Simic’s second book, written on the cusp of his 30s, is worth knowing (if you can find a copy), not only for its beautiful embodiment by Kayak (hand-set in an edition of 1,000 with quirky anatomical prints by Hitchcock that reflect the dream-like ambages of Simic’s poems), but also for the ways in which, by volition or intuition, the book situates itself in the stream of American innovative poetries. What Philip Levine wrote of the poems featured in Kayak — “wild enough to be truly American” but also “underground” because America’s “official organs […] were too sterile to allow them life anywhere else” — surely applies to Simic’s early work.
Some of the poems for which Simic remains best known and often anthologized are part of this second book — “Bestiary for the Fingers of My Right Hand,” “Dismantling the Silence,” and a series of marvelous poems about cutlery and other tools, including “Spoon,” “Ax,” “Knife,” and “Fork”:
This strange thing must have crept
Right out of hell.
It resembles a bird’s foot
Worn around the cannibal’s neck.
As you hold it in your hand,
As you stab with it into a piece of meat,
It is possible to imagine the rest of the bird:
Its head which like your fist
Is large, bald, beakless and blind.
Refusing to privilege the human over the figuratively reimagined inanimate, Simic conjures a world that doesn’t quite make logical sense, creating an experience of wonder and bewilderment in what often feel like imperfect yet utterly arresting “translations” from and into languages that resist parsing. Indeed, the focus on objects allows the poems to transcend any one language. In an essay on his first years in the United States, “Fearful Paradise,” Simic writes:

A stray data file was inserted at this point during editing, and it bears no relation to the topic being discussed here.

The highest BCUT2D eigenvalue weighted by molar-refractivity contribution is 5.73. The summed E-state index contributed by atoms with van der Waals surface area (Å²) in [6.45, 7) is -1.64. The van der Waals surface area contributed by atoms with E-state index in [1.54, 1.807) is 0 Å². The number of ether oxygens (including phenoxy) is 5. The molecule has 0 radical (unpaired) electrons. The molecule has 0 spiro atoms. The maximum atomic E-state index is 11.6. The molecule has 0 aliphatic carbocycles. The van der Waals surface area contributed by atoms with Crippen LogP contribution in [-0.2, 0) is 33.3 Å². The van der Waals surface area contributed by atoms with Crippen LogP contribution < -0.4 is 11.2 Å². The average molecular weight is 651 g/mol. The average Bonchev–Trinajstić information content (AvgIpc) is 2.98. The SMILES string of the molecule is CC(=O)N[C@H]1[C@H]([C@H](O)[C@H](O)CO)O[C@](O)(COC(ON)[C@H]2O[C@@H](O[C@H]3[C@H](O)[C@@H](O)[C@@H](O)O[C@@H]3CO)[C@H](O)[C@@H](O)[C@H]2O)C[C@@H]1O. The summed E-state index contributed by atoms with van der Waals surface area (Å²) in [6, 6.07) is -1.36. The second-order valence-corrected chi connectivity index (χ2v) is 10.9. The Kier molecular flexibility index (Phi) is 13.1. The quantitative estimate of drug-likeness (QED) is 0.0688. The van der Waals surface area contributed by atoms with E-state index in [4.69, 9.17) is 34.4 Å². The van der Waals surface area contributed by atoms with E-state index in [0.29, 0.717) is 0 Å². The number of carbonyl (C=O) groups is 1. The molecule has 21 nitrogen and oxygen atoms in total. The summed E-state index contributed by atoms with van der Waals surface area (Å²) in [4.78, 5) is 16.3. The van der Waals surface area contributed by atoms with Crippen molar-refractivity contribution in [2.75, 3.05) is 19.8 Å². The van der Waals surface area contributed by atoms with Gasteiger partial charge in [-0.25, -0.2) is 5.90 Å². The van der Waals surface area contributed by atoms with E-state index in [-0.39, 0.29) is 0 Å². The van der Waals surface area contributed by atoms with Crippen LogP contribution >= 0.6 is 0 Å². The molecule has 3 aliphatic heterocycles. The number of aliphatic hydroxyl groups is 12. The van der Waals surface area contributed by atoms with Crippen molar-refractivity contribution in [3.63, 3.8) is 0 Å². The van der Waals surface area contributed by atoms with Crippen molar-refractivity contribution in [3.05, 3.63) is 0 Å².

One of the great temptations for an immigrant is to go native the whole way, start eating canned soup, white bread, and Jell-O and hide one’s passion for sausages smothered in onions and peppers and crackling in fat. I read Emerson and Thoreau and other New England writers and loved them, but I knew my identity was different. I was already a concoction of Yugoslav, American, Jewish, Irish, and Italian ingredients — and the stew wasn’t ready yet. There were more things to add to the pot. More identities. More images to cook.
“Can one experience nostalgia for a time and place one did not know?” Simic asks in a brief essay on Berenice Abbott’s photographs called “The Life of Images,” and responds: “I believe one can.” It is as though by entering into the silence of objects, armed with a sourceless nostalgia, Simic finds his unique identity as a poet, a process he evokes in “Explorers”: